Redman and Balnaves release a special wine
It’s a great story: two of Coonawarra’s best-known families, the Redmans and the Balnaves, who are distantly related, put their best grapes together to blend a special wine to commemorate their common ancestor.“We’re not making this wine to throw at China. It’s for Australia. History is important.” – Peter Bissell
That ancestor is one William Wilson, who was a gardener and expert of growing things, who just happens to have advised the Coonawarra wine region’s founding father John Riddoch on the best soil in which to plant his first grapevines. Wilson’s cottage is one of several that remain in Penola, preserved in the town’s heritage street, Petticoat Lane.
The exact date is unclear, but it is believed Wilson was born in 1816, 200 years before the wine that bears his name was vintaged. That wine is the 2016 William Wilson Coonawarra Shiraz Cabernet Sauvignon, a wine that will retail for AUD $300. Just 250 dozen were produced, blended 55% from 85-year-old vine Redman shiraz and 45% Balnaves 45-year-old vine cabernet sauvignon. And it is a stunning wine, at least as good as any of the wave of super-duper flagship Australian red wines to appear in recent years.
I believe it will help light the path for other would-be icon-quality wines from Coonawarra, a region that desperately needs more icon wines. Coonawarra has in recent years lost a large share of the spotlight to newer regions such as Margaret River. Wines like this attract attention.
The idea came from Doug Balnaves, a student of history who according to his daughter Kirsty, spends a lot of time in the State Library of South Australia.
On October 13, during the annual Coonawarra cabernet celebration weekend, Balnaves visitors will be able to taste the wine and be treated to an event: Heritage, Haggis and Headstones. Doug Balnaves, who is head of the Balnaves winery and a well-known player of the bagpipes, will pipe prospective buyers to the grave of William Wilson, which is in the old Penola cemetery, next-door to Raidis Estate, and give them a slice of haggis. (A perfect match with Coonawarra shiraz cab?)
The confusion over Wilson’s birth year stems from the fact that the gravestone bears the year 1816, but one history book quotes 1819 and other research came up with 1818. The families went with the gravestone.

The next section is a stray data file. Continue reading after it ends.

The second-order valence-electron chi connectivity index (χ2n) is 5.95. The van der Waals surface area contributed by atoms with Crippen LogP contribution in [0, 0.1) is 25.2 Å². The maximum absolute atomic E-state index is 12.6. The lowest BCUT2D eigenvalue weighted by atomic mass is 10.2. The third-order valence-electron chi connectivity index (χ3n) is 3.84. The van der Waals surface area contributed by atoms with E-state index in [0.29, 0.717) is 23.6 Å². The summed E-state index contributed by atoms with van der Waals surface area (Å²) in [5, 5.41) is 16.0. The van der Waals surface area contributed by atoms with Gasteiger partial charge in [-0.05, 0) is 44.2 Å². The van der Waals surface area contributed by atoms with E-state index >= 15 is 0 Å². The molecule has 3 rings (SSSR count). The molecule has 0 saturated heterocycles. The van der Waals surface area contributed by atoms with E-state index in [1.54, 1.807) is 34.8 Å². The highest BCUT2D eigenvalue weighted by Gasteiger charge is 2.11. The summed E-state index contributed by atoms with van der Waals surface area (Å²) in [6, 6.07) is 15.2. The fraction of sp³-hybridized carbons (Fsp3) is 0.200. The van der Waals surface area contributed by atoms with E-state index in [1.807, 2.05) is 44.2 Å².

So, how are the two families related? The current generation of Redmans (Daniel and Michael) and Balnaves (Kirsty and Peter) are all great great great grandchildren of William Wilson.
“There was never any doubt what style the wine would be,” says Balnaves chief winemaker Pete Bissell. “It had to be an old-style claret.”
In other words, the sort of red wine early 20th century Coonawarra winemaker Bill Redman and his son Owen Redman made. In truth, weighing in at 14.5%, it is quite a bit richer than those wines, which were normally just 12 to 12.5% alcohol. But it does possess the kind of restraint, structure, elegance and ageworthiness of traditional Coonawarra red wine. Oak is subtly played, and there is certainly no added tannin.
The bottle comes bedded in a beautifully designed box accompanied by some history, and the elegantly designed label features a remarkably good photograph of Wilson, suitably dressed in a bow-tie and bowler hat. Wilson died in 1891, when photography was still quite a recent invention.
The closure is also traditional cork – wax-dipped using very up-to-date techniques. In deference to mod-Oz sensibilities about cork, the closure is an NDT, which stands for Non-Detectable TCA.
“We’re not making this wine to throw at China. It’s for Australia. History is important. We sometimes get infatuated with the new, the young and the weird, but this is acknowledging the past.”
I can only add ‘Hear, hear!’
*Some of William Wilson’s story is recorded in Peter Rymill’s superb work “Penola and Coonawarra from Foundation to Federation”, released last year. It sells for AUD $20 in the Penola IGA – surely the best value history book anywhere.
A video about the wine: